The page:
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Publication numberUS7878195 B2
Publication typeGrant
Application numberUS 10/442,567
Publication dateFeb 1, 2011
Filing dateMay 21, 2003
Priority dateMay 21, 2002
Fee statusPaid
Also published asCA2486633A1, US20040144382, WO2003099384A1
Publication number10442567, 442567, US 7878195 B2, US 7878195B2, US-B2-7878195, US7878195 B2, US7878195B2
InventorsJeffrey A. Alvey, Keith E. Fecteau, Julie Tremblay
Original Assignee3M Innovative Properties Company
Export CitationBiBTeX, EndNote, RefMan
External Links: USPTO, USPTO Assignment, Espacenet
Heat management system for industrial safety equipment
US 7878195 B2
Abstract
A heat management system for industrial safety equipment is described, including an industrial safety article (e.g., a full face respirator), a power source and a fan unit, wherein the fan unit is mounted on the industrial safety article such that the fan directs air within a confined or other interior space of the industrial safety article, and wherein the fan unit is powered by the power source.
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Claims(8)
1. An industrial safety article, comprising:
a visor,
a mask portion,
an exhalation port,
at least one filter,
a power source, and
a fan unit mounted within an interior space at least partially defined by the visor and a face of a wearer, wherein at least one surface comprising porous material is positioned within the interior space to at least partially redirect air moving from the fan unit, and wherein the fan unit is powered by the power source.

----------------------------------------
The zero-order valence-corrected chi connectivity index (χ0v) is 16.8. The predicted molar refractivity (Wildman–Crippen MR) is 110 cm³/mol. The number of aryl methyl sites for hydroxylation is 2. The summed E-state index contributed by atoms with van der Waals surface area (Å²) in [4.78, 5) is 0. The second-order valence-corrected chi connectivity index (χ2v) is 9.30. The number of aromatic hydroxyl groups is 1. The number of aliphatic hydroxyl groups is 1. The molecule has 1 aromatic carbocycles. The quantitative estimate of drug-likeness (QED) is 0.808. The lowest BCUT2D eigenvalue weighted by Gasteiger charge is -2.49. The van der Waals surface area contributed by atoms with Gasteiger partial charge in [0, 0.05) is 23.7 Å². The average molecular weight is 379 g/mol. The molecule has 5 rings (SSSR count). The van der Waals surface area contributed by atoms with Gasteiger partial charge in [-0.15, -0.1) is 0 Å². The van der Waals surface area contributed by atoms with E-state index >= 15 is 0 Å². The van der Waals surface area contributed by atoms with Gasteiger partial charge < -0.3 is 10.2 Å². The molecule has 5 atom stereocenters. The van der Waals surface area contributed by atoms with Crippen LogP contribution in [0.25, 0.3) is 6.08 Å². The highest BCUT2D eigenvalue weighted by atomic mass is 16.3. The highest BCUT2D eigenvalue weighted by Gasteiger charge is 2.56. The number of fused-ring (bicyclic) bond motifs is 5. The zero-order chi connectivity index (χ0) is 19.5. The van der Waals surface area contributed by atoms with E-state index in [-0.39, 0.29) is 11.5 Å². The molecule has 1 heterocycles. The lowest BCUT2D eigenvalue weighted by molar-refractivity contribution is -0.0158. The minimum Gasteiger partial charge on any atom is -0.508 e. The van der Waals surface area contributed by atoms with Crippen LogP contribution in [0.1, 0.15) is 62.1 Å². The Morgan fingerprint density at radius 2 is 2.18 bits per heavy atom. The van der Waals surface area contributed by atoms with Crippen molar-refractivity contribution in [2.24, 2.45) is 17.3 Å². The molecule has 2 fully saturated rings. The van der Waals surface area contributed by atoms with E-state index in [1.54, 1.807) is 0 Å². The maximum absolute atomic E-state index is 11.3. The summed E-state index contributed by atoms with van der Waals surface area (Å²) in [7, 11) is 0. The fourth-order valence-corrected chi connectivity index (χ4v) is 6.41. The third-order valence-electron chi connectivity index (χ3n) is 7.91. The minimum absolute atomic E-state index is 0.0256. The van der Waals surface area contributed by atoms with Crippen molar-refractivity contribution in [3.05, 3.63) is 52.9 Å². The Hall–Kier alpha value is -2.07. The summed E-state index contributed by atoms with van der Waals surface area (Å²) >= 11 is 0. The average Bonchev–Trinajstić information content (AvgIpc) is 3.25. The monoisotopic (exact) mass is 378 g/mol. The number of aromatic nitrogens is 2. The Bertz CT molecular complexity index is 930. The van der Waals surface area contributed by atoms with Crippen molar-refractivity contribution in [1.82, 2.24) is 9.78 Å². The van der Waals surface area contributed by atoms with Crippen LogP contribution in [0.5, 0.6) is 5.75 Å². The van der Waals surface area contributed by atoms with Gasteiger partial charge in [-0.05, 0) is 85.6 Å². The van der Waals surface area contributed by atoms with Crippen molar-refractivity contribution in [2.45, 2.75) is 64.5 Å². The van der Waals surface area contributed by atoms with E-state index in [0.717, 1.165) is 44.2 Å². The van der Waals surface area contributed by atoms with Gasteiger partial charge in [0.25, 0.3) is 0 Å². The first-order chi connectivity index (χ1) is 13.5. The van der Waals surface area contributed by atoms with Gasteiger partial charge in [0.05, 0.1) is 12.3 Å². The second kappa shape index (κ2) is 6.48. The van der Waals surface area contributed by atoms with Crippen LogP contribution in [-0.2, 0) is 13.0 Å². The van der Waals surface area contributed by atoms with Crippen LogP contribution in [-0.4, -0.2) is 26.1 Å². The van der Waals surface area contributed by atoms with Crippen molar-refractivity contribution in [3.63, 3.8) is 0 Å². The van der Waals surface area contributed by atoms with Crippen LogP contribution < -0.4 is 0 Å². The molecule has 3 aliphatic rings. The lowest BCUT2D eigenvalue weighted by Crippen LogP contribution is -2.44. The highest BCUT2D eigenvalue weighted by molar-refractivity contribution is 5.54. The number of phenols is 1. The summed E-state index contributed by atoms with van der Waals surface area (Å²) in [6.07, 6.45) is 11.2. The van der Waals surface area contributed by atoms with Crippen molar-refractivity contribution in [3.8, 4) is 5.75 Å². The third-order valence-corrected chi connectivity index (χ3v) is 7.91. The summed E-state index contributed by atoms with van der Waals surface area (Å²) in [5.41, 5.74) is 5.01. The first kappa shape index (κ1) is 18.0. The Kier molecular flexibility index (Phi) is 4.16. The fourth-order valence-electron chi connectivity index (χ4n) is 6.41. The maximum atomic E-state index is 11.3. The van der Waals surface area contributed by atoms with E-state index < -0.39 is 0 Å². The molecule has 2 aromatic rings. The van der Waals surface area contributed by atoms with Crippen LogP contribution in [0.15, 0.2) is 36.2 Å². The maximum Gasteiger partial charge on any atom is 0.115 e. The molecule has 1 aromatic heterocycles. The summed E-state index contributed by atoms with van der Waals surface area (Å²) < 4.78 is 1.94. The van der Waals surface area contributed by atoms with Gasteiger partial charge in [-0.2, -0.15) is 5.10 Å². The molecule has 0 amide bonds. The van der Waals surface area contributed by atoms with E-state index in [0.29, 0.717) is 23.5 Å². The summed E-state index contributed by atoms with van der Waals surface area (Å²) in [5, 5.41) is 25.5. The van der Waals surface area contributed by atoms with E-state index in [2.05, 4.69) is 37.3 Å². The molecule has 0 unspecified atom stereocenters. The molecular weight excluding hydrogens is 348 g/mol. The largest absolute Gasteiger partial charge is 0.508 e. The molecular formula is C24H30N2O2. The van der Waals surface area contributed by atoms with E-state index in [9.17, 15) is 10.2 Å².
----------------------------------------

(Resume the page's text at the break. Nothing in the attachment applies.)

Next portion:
2. The industrial safety article in accordance with claim 1, further comprising an activation switch for activating the fan unit.
3. The industrial safety article in accordance with claim 2, wherein the activation switch permits for varying speeds of operation for the fan unit.
4. The industrial safety article in accordance with claim 2, wherein the activation switch is mounted externally of the interior space of the industrial safety article.
5. The industrial safety article in accordance with claim 1, wherein the power source is mounted externally of the interior space.
6. The industrial safety article in accordance with claim 1, wherein the fan unit comprises a motor and at least one fan member operatively connected to the motor.
7. The industrial safety article in accordance with claim 1, wherein the at least one surface is positioned adjacent the fan unit such that air moving from the fan unit is at least partially redirected away from a wearer's eyes.
8. The industrial safety article in accordance with claim 1, comprising two filters.
Description
BACKGROUND

The industrial environment oftentimes requires prolonged wearing of various types of industrial safety equipment, including half mask respirators, full face respirators, various types of eyewear and various types of ear protection.

For example, in work environments where the ambient atmosphere contains particulates and/or chemicals that may harm the human respiratory system either for short or for long term exposure, an industrial worker must wear a particulate and/or chemical respirator during most, if not all, of that worker's schedule.

The prolonged use of such respirators may promote stress and/or overheating of that worker, may cause visors to fog or may cause unbearable humidity within the respirator or mask. Elevated levels of stress may lead to elevated heart rates and may promote sweating of the worker, which may promote fogging of the visors. These conditions are particularly complicated in hot or humid environments.